There are multiple reasons to cache data. For example, are you caching because of a performance issue of because of a correctness issue?  Know which, and comment it at the spot doing the cache.


If it's performance, the idea is that you have some expensive operation, and you save the results so that you only have to perform the operation once.  Sometimes caching can be more expensive than just recreating the object.

If it's correctness, the idea is that you care about object identity. You only want 1 instance of the object floating around.  Override operator==, Equals  GetHashCode(), etc can mitigate this, but you still have issues. Object.ReferenceEquals will know the difference. And not all .NET languages necessarily map == to operator==. Or maybe you only want the ctor to be called once per object, such if the object owns some exclusive native resource (write access to a file).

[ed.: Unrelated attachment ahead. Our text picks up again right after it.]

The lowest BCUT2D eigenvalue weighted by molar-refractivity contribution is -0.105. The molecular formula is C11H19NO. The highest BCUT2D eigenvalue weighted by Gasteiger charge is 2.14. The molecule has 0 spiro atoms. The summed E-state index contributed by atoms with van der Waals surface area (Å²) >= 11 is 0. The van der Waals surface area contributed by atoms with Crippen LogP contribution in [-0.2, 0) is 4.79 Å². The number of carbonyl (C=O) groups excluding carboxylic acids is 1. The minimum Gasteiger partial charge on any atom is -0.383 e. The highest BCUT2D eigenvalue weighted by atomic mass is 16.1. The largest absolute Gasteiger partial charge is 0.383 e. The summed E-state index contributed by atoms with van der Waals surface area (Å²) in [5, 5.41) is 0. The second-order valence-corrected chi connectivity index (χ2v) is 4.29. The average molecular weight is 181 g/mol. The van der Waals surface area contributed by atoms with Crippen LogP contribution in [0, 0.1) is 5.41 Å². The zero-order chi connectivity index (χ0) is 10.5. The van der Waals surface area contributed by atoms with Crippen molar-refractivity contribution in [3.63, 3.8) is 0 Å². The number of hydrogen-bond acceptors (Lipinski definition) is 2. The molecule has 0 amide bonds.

There's a maintenance angle from this too.

Two developers may look at the same cache and conclude it was needed for 2 different reasons. This can lead to problems:

  1. It can also be easy to start taking an unrealized dependency on object identity.
  2. Somebody may start caching an object without thinking about identity, and so may not go back and add the appropriate Equals() overrides.
  3. If you assume the cache is for correctness when it's really a performance issue, you may end up doing additional work to maintain the identity that's not needed and impedes performance.


See also:
Clearly Document Object Lifespans.
Object Identity in Managed Debugging